Friday, July 12, 2019

Koan Bibliography

Koan Collections

The Blue Cliff Record

The Blue Cliff Record (Chinese: (碧巖錄) Bìyán Lù; Japanese: Hekiganroku (碧巌録?); Korean: Byeokamrok, 벽암록(碧巖錄);Vietnamese: Bích nham lục (碧巖錄)) is a collection of Chán Buddhist koans originally compiled in China during the Song dynasty in 1125 (宋宣和七年) and then expanded into its present form by the Chán master Yuanwu Keqin (圜悟克勤 1063 – 1135).

The book includes Yuanwu's annotations and commentary on Xuedou Zhongxian's (雪竇重顯 980 – 1052) collection 100 Verses on Old Cases (頌古百則) — a compilation of 100 koans. Xuedou selected 82 of these from the Jingde Chuandeng Lu (景德傳燈錄) (Jingde era Record of the Transmission of the Lamp), with the remainder selected from the Yunmen Guanglu (雲門廣録), Extensive Record of Yunmen Wenyan (864 – 949).

Another key legend regards Dogen Zenji (道元禅師; 1200 – 1253), who brought the Soto Zen sect to Japan. After an extended visit to China for the purpose of studying Zen, on the night before his planned return to Japan, Dogen saw the Bìyán Lù for the first time, and stayed up all night making a handwritten copy of the book. Given the size of the book, this story is almost certainly apocryphal.

The most widely used translation is The Blue Cliff Record, J.C. Cleary and Thomas Cleary, trans.

The Gateless Gate

The Gateless Gate (無門關, Mandarin. Wúménguān, Japanese. 無門関, Mumonkan) is a collection of 48 Chan (Zen) koans compiled in the early 13th century by the Chinese Zen master Wumen Hui-k'ai (無門慧開)(1183–1260) (Japanese: Mumon Ekai). Wumen's preface indicates that the volume was published in 1228. Each koan is accompanied by a commentary and verse by Wumen. A classic edition includes a 49th case composed by Anwan (pen name for Cheng Ch'ing-Chih) in 1246. Wu-liang Tsung-shou also supplemented the volume with a verse of four stanzas composed in 1230 about the three checkpoints of Zen master Huanglong. These three checkpoints of Huanglong should not be confused with Doushuai's Three Checkpoints found in Case 47.

Along with the Blue Cliff Record and the oral tradition of Hakuin Ekaku, The Gateless Gate is a central work much used in Rinzai School practice. Five of the koans in the work concern the sayings and doings of Zhaozhou; four concern Ummon.

There are 3 widely used English translations:

Yamada, Koun, The Gateless Gate, Center Publications, Wisdom Publications. 2004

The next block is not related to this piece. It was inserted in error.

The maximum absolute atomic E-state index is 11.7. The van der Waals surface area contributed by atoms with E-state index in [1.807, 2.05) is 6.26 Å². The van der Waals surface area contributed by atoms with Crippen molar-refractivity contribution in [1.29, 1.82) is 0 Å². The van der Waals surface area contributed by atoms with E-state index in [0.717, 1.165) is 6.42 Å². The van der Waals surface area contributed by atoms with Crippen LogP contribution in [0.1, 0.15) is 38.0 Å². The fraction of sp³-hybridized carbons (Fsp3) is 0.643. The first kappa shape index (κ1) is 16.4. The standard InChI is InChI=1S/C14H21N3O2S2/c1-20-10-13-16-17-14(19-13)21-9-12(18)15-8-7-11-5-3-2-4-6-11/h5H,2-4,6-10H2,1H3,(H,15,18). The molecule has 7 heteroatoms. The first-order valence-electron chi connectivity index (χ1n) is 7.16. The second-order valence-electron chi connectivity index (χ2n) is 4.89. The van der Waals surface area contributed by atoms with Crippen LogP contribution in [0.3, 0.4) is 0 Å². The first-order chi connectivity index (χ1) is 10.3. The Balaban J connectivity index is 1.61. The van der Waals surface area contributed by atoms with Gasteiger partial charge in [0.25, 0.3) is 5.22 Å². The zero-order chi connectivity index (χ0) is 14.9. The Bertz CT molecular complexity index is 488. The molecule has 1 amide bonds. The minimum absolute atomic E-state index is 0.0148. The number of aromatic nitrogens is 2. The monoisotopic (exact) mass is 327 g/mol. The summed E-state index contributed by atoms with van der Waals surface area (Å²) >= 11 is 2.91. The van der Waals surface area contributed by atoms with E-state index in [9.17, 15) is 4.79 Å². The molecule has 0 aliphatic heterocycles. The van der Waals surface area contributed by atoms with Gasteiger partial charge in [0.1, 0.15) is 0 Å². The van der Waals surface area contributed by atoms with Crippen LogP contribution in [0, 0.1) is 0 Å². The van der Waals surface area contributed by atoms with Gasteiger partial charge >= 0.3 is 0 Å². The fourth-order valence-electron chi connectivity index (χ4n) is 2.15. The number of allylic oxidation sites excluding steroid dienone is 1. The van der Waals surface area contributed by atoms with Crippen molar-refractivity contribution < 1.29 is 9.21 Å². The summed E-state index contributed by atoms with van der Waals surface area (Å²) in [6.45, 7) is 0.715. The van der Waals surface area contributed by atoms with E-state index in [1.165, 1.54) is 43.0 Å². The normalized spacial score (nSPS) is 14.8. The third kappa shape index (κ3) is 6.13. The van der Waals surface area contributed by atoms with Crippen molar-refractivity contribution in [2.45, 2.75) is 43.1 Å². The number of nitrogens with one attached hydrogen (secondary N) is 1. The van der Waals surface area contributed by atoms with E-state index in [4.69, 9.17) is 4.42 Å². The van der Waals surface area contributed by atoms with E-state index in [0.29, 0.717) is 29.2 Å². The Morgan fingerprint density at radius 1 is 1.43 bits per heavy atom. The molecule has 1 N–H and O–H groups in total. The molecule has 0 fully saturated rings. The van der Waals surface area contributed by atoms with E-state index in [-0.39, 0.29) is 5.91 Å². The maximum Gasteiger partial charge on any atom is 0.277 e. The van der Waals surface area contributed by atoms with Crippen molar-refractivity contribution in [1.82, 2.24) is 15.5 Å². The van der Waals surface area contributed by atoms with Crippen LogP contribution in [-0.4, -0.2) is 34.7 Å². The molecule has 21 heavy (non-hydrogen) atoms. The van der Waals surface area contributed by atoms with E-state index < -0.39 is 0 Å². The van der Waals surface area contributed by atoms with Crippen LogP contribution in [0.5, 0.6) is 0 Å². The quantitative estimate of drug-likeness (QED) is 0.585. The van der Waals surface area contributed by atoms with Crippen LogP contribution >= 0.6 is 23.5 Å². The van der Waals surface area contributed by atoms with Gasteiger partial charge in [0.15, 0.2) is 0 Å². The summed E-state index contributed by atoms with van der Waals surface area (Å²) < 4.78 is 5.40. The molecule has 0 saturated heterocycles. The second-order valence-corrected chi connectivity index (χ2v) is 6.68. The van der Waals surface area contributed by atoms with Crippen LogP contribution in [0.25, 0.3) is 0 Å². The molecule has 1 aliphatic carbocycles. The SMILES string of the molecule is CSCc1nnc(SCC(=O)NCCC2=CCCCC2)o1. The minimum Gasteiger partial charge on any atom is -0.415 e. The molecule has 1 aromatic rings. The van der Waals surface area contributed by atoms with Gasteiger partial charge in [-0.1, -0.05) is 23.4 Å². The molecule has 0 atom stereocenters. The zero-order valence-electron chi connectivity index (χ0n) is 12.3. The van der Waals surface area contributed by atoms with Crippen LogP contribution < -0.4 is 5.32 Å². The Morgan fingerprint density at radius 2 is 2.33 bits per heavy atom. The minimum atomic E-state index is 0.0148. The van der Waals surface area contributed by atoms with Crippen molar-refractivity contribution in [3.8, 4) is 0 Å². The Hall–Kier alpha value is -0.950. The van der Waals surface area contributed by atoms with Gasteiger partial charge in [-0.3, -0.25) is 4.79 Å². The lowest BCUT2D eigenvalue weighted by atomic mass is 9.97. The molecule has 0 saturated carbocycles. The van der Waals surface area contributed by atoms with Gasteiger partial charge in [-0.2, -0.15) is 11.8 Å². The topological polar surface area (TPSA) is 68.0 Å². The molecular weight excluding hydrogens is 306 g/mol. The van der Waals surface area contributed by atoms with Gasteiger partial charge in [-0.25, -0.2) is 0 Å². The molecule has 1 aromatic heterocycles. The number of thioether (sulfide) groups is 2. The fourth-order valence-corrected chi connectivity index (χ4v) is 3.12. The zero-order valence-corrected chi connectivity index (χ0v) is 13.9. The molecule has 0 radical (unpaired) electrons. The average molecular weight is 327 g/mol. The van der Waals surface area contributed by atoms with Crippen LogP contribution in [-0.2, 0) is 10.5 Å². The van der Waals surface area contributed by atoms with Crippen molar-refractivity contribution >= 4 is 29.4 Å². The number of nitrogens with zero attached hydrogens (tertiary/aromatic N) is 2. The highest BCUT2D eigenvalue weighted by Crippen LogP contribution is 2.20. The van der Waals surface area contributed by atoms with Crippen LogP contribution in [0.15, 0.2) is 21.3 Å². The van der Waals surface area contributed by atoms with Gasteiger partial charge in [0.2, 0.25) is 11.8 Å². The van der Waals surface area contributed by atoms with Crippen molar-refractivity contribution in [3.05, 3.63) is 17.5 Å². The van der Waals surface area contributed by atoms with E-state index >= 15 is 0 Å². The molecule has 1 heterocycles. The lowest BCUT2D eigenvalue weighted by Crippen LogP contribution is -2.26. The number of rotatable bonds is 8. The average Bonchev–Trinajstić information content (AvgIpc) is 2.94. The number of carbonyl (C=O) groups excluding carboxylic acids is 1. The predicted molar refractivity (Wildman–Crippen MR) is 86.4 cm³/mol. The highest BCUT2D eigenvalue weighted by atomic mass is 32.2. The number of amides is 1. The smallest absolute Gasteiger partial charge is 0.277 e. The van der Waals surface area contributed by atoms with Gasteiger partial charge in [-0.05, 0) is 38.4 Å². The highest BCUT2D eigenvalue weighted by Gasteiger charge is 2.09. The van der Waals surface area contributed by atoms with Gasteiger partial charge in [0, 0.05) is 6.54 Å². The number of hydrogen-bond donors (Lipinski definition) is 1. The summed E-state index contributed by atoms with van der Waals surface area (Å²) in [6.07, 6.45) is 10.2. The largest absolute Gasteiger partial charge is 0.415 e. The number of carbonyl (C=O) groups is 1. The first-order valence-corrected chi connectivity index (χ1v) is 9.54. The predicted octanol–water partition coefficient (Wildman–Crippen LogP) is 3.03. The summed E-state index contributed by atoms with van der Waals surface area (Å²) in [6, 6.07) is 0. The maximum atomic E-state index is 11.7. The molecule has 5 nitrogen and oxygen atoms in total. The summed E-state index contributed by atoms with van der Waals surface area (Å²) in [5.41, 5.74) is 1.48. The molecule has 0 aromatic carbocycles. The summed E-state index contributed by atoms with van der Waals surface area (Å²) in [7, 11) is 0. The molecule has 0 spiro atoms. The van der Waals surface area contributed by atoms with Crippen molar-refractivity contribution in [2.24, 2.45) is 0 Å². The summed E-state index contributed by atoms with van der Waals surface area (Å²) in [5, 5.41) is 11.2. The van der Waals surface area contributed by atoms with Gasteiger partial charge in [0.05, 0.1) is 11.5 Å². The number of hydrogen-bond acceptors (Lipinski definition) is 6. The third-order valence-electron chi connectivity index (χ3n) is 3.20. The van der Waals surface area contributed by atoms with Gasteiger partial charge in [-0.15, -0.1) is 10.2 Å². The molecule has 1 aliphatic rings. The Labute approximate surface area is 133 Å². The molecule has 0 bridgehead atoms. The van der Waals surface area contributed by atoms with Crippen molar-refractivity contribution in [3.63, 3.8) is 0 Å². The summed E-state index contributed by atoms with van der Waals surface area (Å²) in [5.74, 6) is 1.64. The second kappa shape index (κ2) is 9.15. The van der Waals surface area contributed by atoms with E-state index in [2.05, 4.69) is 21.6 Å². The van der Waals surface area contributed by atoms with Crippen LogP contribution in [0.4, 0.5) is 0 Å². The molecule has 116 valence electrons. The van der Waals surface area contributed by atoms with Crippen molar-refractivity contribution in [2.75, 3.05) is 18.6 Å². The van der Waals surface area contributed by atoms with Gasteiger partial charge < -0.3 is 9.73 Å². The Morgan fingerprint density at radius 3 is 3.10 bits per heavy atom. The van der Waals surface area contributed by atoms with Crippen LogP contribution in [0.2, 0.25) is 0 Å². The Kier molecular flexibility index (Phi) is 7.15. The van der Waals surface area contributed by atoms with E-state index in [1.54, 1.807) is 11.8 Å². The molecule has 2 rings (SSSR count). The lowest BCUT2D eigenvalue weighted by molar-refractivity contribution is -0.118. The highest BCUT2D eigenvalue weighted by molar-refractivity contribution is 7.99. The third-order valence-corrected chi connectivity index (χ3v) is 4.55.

Aitken, Robert, The Gateless Barrier, The Wu-Men Kuan (Mumokan), North Point Press, San Francisco. 1991

Gateless Barrier: Zen Comments on the Mumonkan by Zenkei Shibayama is somewhat hard to find in print. 

Other Koan Collections

Book of Serenity: One Hundred Zen Dialogues Shoyo Roku, Hung-chih Cheng-chüeh, Cleary, Thomas, trans., Shambhala, 1998

Entangling Vines, Shumon kattoshu, is one of the few major koan texts to have been compiled in Japan rather than China. Thomas Yuho Kirchner (Translator), Nelson Foster (Foreword), Ueda Shizuteru (Introduction).

Shōbōgenzō (正法眼蔵, lit. "Treasury of the True Dharma Eye")

Master Dogen’s Shinji Shobogenzo: 301 Koan Stories, Nishijima, Gudo, Michael Luetchford & Jeremy Pearson (eds), Windbell Publications, Woking. 2003

The True Dharma Eye: Zen Master Dogen's Three Hundred Koans, John Daido Loori,  Kazuaki Tanahashi (Translator)

Other Books

Cleary, Thomas, Secrets of the Blue Cliff Record: Zen Comments by Hakuin and Tenkei, Shambhala, Boston & London. 2000

Cleary, Rational Zen; The Mind of Dogen Zenji, Shambhala, Boston & London. 1993

Cleary, No Barrier: Unlocking the Zen Koan, Aquarian/Thorsons, London. 1993

James Ishmael Ford  (Ed), Melissa Myozen Blacker (Ed), John Tarrant (Foreword) The Book of Mu: Essential Writings on Zen's Most Important Koan. 2011

Heine, Steven, Dogen and the Koan Tradition: A Tale of Two Shobogenzo Texts, SUNY, Albany. 1994

Hori, Victor Sogen, Zen Sand: The Book of Capping Phrases for Koan Practice, University of  Hawai'i Press,  Honolulu, 2003

MacInnes, Elaine  Ruben L. F. Habito (Foreword)The Flowing Bridge: Guidance on Beginning Zen Koans 

Miura, Isshu & Sasaki, Ruth Fuller, The Zen Koan: Its History and Use in Rinzai Zen, Harcourt Brace & Co., San Diego. 1965

Nishijima, Gudo & Cross, Chodo, Master Dogen’s Shobogenzo, Book 1, Windbell Publications, Woking. 1994

O'Halloran, Maura, Pure Heart, Enlightened Mind: The Life and Letters of an Irish Zen Saint 

Japanese Buddhism and the Meiji Restoration, The American Academy of Religion, 1997

Sasaki, Ruth Fuller, A Man of Zen: The Recorded Sayings of Layman P'ang